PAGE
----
I’m like many people: a keen tennis fan. For two weeks every year. Those two weeks in SW19 are generally enough. But this year they were rewarded in full. At last, it was a British man lifting that old-fashioned looking trophy.
But of course, it was about more than one young man from Dunblane. He may have been centre court, but there was a team of people supporting him, training him, caring for him, rooting for him. His team had prepared him behind the scenes so that when he was on his own, watched by the world, he was equipped and ready. Understandably, when it was all over he was quick to acknowledge that the victory was not his alone.
It’s not a bad picture of how we understand the role of the church in helping one another to gain confidence in living life as disciples of Jesus. We come together in worship and as a community to be reminded of our core identity, to be supported for those moments when we are alone, working and living as agents of a different kingdom, acting it all out in the midst of our everyday lives.
It’s not every day that you will be on centre court. Moses wasn’t in front of Pharoah every day; David faced Goliath once; it wasn’t every day that Paul found himself before Roman governors. But there were days like that.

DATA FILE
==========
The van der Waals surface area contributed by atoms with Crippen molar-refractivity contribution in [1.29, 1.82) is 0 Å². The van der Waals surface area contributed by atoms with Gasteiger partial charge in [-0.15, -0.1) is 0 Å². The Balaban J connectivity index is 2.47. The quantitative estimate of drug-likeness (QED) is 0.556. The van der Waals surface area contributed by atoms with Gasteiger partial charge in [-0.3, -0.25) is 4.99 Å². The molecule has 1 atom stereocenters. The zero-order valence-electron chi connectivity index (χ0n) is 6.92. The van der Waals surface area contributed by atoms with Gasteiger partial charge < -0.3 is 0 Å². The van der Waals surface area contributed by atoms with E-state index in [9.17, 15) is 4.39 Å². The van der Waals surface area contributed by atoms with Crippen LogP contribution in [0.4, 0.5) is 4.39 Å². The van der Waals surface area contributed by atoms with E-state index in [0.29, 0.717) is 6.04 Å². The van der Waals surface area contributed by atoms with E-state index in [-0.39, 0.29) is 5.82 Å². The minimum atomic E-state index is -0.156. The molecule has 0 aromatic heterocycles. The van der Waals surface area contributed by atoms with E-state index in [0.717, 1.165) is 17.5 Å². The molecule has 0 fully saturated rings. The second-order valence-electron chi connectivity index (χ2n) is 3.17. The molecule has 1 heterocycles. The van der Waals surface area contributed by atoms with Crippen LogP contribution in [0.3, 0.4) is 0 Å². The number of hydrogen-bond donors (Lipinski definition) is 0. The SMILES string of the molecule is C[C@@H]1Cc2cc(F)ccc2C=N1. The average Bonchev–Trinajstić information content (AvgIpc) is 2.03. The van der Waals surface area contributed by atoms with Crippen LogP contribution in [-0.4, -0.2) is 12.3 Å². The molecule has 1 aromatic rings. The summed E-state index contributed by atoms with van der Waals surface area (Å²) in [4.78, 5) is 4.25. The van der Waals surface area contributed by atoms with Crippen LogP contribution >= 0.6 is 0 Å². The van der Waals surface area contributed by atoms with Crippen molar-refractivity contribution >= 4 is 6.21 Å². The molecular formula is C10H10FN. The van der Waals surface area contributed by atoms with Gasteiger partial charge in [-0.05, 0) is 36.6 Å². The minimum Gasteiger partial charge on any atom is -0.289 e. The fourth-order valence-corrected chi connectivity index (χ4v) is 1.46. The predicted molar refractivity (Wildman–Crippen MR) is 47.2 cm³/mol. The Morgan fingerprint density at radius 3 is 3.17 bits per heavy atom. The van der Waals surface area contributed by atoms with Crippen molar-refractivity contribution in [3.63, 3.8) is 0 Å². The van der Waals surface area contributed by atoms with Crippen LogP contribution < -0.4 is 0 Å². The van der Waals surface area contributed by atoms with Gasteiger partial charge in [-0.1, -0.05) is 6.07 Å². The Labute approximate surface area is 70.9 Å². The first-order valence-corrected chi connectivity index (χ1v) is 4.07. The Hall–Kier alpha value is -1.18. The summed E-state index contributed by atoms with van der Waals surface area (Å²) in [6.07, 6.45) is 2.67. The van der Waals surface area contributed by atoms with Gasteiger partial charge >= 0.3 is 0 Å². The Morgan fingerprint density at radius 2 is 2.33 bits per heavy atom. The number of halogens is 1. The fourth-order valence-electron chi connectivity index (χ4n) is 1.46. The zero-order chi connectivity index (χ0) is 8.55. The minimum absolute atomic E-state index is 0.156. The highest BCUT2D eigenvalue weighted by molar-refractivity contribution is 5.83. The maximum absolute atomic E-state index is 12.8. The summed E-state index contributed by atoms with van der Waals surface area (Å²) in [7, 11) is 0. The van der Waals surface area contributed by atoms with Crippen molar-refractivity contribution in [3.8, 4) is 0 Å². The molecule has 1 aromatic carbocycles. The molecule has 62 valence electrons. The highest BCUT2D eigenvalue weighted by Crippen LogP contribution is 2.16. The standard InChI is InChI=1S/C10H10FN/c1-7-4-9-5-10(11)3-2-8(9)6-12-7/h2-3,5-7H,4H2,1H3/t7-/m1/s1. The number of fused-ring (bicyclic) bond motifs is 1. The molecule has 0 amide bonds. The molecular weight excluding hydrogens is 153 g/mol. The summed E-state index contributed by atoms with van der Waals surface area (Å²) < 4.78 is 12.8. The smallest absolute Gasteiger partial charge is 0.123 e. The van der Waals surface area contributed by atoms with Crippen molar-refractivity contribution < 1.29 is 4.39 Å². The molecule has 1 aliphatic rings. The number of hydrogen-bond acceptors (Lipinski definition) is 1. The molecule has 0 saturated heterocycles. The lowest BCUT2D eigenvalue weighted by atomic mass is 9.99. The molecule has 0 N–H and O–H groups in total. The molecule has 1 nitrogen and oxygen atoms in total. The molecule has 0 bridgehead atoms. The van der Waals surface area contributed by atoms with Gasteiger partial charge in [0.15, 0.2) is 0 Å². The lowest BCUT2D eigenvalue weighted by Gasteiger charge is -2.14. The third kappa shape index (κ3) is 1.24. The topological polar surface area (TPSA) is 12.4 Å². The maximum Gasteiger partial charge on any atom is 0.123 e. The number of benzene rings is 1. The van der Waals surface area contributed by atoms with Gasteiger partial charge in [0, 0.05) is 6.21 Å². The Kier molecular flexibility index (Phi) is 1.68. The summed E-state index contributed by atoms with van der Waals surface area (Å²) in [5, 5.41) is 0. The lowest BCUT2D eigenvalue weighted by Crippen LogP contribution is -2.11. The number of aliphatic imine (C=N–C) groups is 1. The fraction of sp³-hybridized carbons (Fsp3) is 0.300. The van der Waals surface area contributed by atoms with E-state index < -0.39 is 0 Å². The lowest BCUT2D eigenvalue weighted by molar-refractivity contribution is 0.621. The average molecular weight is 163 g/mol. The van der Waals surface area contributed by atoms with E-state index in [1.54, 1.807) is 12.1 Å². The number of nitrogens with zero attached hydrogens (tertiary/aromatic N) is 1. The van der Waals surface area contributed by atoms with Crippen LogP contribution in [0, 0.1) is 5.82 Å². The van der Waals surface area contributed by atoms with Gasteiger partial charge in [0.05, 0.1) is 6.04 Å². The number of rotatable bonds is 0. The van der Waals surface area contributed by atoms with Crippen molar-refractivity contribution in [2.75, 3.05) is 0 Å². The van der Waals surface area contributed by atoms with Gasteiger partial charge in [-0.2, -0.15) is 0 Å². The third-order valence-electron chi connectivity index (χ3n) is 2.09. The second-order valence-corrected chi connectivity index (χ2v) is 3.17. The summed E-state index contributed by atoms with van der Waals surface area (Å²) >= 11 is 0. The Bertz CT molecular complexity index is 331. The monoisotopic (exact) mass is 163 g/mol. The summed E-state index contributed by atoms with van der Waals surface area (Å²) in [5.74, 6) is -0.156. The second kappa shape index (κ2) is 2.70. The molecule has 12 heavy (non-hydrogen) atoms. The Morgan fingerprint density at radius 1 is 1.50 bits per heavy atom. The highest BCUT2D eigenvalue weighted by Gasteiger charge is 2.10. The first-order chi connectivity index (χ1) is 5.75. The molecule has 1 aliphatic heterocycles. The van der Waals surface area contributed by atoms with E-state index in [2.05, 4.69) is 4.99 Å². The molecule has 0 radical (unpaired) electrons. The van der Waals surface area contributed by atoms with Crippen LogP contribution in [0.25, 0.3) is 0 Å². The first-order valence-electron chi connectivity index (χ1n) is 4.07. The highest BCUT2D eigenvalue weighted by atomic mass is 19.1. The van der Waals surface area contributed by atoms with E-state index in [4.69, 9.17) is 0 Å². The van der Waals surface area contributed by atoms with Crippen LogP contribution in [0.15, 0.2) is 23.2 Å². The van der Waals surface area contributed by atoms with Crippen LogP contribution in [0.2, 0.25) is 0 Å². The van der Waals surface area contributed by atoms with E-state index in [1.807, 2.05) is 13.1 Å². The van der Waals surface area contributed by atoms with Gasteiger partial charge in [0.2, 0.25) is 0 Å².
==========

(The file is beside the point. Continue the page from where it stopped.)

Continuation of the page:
And there are days like that for all of us. Centre court days. Days when we need to confront bosses about the justice of recent decisions. Days when we need to respond faith-fully to the heart-breaking news we’ve been entrusted with. Days when we need to take the risky decisions that could affect many others. Days when we share the good news that has changed our lives. Big days, when we need to be confident about who we are in Christ, about the gospel, about God.
And then there are the other days. Days of quietly learning how to serve God’s purposes in the places we spend most of our time. The small acts of kindness, the genuine responses fuelled by integrity, the words that heal and guide.
These are our lives. And whilst there may be challenges, we should not feel we are there alone. There’s the team: those we worshipped with recently, who encouraged us, those who shared scripture with us, those who shared communion with us, those who asked about our life, those who prayed for us.
Confidence needs community: a community that is genuinely interested enough to find out about the places we scatter to: our workplaces, our schools, our neighbourhoods. And then takes seriously the call to equip, nurture and sustain us in those places.
Confidence needs a vocabulary of faith; disciples will only learn how to speak, act and react as we listen to one another sharing our stories. The centre court stories and the ordinary stories. The spectacular and the faithful.
Confidence in a confusing world: it’s a team game.